5 I’m excited about my first day of class/section. Wall Huddle: 2 reasons why/why not
6 I’m nervous about my first day of class/section. Wall Huddle: 2 reasons why/why not
7 I’d rather be sleepingright now.Wall Huddle: 2 reasons why/why not
8 Being a great teacher means having less time and energy to be a great researcher. Wall Huddle: 2 reasons why/why not
9 I didn’t answer totally truthfully to one ofthese statements(including this one).Wall Huddle: 2 reasons why/why not
10 The most important skill for being a great section leader is public speaking or presentation style. Wall Huddle: 2 reasons why/why not
11 The best discussion leader says very little and lets the students do almost all of the talking. Wall Huddle: 2 reasons why/why not
12 Telling students exactly what’s on an exam and how to prepare for it is babying them. Wall Huddle: 2 reasons why/why not
13 Anyone can improve basic teaching skills, but really great teachers just have a natural gift. Wall Huddle: 2 reasons why/why not
14 What just happened? My Goals Process: Establish norms of full participation, self-reflection, self-disclosure, and student-student interactionContent: Thinking about what makes a “good” teacher
15 What just happened? Strategies Everyone has to make the decision to participate at the same time = norm established.Make the internal external (name tags; wall walk)“Press” to “express” (solo write before small group share; physically committing to a position before defending)All processes include relevant contentContent foreshadows future activities/discussion
16 What are the norms/processes you want to establish? ParticipationSelf-reflectionSelf-disclosureCritical analysisCreative problem-solvingThinking like a researcherWhat’s your goal?Take a moment to make a list of the norms/processes you’d like to see take place in your class or section. What do you want students to willingly and regularly do? Have at least one. Form groups of 3. Each person shares one process; other 2 generate ideas for a short exercise that establishes that process. For example…thinking like a researcher; one of the very first exercises you would do in class is have students design a study….and you need to establish a norm for everyone, so how are you going to make sure everyone engages in the process?Almost everything you do in the classroom should support your goals.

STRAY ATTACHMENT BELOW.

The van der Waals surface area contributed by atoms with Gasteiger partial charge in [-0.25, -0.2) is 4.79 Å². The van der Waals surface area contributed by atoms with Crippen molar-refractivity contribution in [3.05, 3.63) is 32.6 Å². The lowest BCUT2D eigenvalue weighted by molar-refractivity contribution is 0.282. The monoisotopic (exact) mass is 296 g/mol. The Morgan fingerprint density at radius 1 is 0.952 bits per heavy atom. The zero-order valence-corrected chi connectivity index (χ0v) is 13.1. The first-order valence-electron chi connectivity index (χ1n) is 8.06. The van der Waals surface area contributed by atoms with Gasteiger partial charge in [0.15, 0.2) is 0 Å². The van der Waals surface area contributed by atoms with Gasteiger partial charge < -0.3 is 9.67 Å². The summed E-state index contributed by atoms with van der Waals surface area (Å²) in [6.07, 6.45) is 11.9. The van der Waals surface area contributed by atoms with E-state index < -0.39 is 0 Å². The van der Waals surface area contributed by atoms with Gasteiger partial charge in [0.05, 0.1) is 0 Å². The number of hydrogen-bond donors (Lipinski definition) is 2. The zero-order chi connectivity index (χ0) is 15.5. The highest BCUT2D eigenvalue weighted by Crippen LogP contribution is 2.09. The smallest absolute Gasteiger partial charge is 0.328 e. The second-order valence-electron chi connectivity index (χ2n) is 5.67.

17 And now, for a very special demonstration…. “But Kelly, it’s so much less scary to just give a review lecture or throw a discussion question to the group! What if students don’t do what I want them to do?”Ask for volunteers to do crazy things
18 Students like when something happens! Students will do what you ask them to do if you believe they will do it.You can build anticipation and increase attention just by asking students to do something different.If you feel like you are taking a risk in your teaching, students will feel the excitement of uncertainty.
22 Erdle & Murray 1986 Factor 1: Rapport Offers to help students with problemsInterested in students' ideasSensitive to students' feelingsAvailable for consultation outside of classTalks with students before or after classTolerant of other points of viewConcerned that students understand subject matterKnows individual students by nameFlexible regarding deadlines and requirementsPraises students for good ideasShows strong interest in subject matterErdle & Murray 1986
23 Erdle & Murray 1986 Factor 2: Interest Relates subject matter to current eventsDescribes personal experiences relevant to subject matterStates own point of view on controversial issuesFocuses on controversial issues within subject matterPoints out practical applications of conceptsRelates subject matter to student interests or activitiesGives everyday, real-life examples to illustrate conceptsTells jokes or humorous anecdotesPresents challenging, thought-provoking ideasPoint: there is a balance here between self-disclosure and genuine interest in students.Erdle & Murray 1986
24 Erdle & Murray 1986 Factor 3: Disclosure Advises students about how to prepare for tests or examsTells which topics are most important for exam purposesTells exactly what is expected on tests or in assignmentsProvides sample exam questionsMakes students aware of overall objectives of courseAdvises students about how to prepare assignmentsSuggests organizational schemes for learning materialSuggests ways of memorizing complicated ideasErdle & Murray 1986
25 Have yourself videotaped and watch yourself teach. Try a CTL communication class or vocal improv classErdle & Murray 1986
26 Open the Loop, Close the Loop Focus on your hook. What is your opening question or exercise?Leave them with a sinker. What was the point of what we just did? Is there anything they need to do to follow-up?
27 SinkerHow do I get students to do what I want? Be clear about your goals, and plan your first class to emphasize process, not just content.What do effective teachers do? Pick one behavior from each category that you are going to do.Just for fun: Before your first class, listen to the theme song of whatever fictional movie/tv show you selected (or meditate on the qualities of that teacher.)
28 Want to talk about teaching strategies or get feedback on your teaching? Office 423, anytime